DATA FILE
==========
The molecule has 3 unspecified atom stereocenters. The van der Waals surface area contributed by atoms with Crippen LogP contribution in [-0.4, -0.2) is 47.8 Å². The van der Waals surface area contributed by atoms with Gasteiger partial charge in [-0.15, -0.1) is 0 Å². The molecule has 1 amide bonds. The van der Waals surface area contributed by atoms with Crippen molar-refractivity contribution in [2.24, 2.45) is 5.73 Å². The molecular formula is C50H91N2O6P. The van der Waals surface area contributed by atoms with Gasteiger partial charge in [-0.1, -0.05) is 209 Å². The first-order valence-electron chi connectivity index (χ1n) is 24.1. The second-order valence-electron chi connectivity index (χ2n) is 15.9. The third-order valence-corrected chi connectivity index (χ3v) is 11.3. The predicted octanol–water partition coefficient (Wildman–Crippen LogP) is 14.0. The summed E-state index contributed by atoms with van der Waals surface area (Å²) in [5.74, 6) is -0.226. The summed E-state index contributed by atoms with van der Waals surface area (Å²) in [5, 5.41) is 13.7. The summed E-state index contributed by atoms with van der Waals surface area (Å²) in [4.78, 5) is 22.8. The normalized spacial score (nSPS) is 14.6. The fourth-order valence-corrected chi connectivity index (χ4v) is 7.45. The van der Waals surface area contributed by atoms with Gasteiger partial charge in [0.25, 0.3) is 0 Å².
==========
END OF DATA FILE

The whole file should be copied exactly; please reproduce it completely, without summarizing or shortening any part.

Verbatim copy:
The molecule has 3 unspecified atom stereocenters. The van der Waals surface area contributed by atoms with Crippen LogP contribution in [-0.4, -0.2) is 47.8 Å². The van der Waals surface area contributed by atoms with Gasteiger partial charge in [-0.15, -0.1) is 0 Å². The molecule has 1 amide bonds. The van der Waals surface area contributed by atoms with Crippen molar-refractivity contribution in [2.24, 2.45) is 5.73 Å². The molecular formula is C50H91N2O6P. The van der Waals surface area contributed by atoms with Gasteiger partial charge in [-0.1, -0.05) is 209 Å². The first-order valence-electron chi connectivity index (χ1n) is 24.1. The second-order valence-electron chi connectivity index (χ2n) is 15.9. The third-order valence-corrected chi connectivity index (χ3v) is 11.3. The predicted octanol–water partition coefficient (Wildman–Crippen LogP) is 14.0. The summed E-state index contributed by atoms with van der Waals surface area (Å²) in [5.74, 6) is -0.226. The summed E-state index contributed by atoms with van der Waals surface area (Å²) in [5, 5.41) is 13.7. The summed E-state index contributed by atoms with van der Waals surface area (Å²) in [4.78, 5) is 22.8. The normalized spacial score (nSPS) is 14.6. The fourth-order valence-corrected chi connectivity index (χ4v) is 7.45. The van der Waals surface area contributed by atoms with Gasteiger partial charge in [0.25, 0.3) is 0 Å².